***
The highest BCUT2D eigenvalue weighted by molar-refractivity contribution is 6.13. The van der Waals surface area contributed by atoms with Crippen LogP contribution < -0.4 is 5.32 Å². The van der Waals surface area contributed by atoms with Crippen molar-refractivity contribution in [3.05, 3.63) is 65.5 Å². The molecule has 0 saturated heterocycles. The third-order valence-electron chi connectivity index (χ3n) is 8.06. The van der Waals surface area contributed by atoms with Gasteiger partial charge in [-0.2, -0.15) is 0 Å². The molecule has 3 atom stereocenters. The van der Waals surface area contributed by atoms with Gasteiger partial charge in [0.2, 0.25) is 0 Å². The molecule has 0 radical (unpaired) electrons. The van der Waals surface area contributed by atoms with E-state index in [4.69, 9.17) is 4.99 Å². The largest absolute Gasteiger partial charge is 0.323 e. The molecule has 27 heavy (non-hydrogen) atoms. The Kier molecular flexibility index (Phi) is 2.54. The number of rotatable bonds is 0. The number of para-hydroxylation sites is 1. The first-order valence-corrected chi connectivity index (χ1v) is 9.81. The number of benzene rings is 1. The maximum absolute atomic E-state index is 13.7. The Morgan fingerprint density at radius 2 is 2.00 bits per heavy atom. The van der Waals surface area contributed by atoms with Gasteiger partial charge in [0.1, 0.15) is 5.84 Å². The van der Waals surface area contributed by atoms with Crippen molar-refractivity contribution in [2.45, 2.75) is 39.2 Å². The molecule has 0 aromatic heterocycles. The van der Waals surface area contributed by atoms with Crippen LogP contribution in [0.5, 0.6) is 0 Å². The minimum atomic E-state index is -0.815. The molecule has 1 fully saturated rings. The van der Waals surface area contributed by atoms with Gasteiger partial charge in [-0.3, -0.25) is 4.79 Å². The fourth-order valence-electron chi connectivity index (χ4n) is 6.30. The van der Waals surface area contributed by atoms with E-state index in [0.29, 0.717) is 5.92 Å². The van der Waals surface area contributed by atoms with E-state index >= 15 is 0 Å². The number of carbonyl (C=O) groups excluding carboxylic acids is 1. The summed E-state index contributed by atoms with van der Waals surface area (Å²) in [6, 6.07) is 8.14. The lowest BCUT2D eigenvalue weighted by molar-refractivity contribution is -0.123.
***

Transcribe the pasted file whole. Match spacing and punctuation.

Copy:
The highest BCUT2D eigenvalue weighted by molar-refractivity contribution is 6.13. The van der Waals surface area contributed by atoms with Crippen LogP contribution < -0.4 is 5.32 Å². The van der Waals surface area contributed by atoms with Crippen molar-refractivity contribution in [3.05, 3.63) is 65.5 Å². The molecule has 0 saturated heterocycles. The third-order valence-electron chi connectivity index (χ3n) is 8.06. The van der Waals surface area contributed by atoms with Gasteiger partial charge in [-0.2, -0.15) is 0 Å². The molecule has 3 atom stereocenters. The van der Waals surface area contributed by atoms with Gasteiger partial charge in [0.2, 0.25) is 0 Å². The molecule has 0 radical (unpaired) electrons. The van der Waals surface area contributed by atoms with E-state index in [4.69, 9.17) is 4.99 Å². The largest absolute Gasteiger partial charge is 0.323 e. The molecule has 27 heavy (non-hydrogen) atoms. The Kier molecular flexibility index (Phi) is 2.54. The number of rotatable bonds is 0. The number of para-hydroxylation sites is 1. The first-order valence-corrected chi connectivity index (χ1v) is 9.81. The number of benzene rings is 1. The maximum absolute atomic E-state index is 13.7. The Morgan fingerprint density at radius 2 is 2.00 bits per heavy atom. The van der Waals surface area contributed by atoms with Gasteiger partial charge in [0.1, 0.15) is 5.84 Å². The van der Waals surface area contributed by atoms with Crippen molar-refractivity contribution in [2.45, 2.75) is 39.2 Å². The molecule has 0 aromatic heterocycles. The van der Waals surface area contributed by atoms with Crippen LogP contribution in [0.5, 0.6) is 0 Å². The minimum atomic E-state index is -0.815. The molecule has 1 fully saturated rings. The van der Waals surface area contributed by atoms with Gasteiger partial charge in [-0.3, -0.25) is 4.79 Å². The fourth-order valence-electron chi connectivity index (χ4n) is 6.30. The van der Waals surface area contributed by atoms with E-state index in [0.29, 0.717) is 5.92 Å². The van der Waals surface area contributed by atoms with E-state index >= 15 is 0 Å². The number of carbonyl (C=O) groups excluding carboxylic acids is 1. The summed E-state index contributed by atoms with van der Waals surface area (Å²) in [6, 6.07) is 8.14. The lowest BCUT2D eigenvalue weighted by molar-refractivity contribution is -0.123.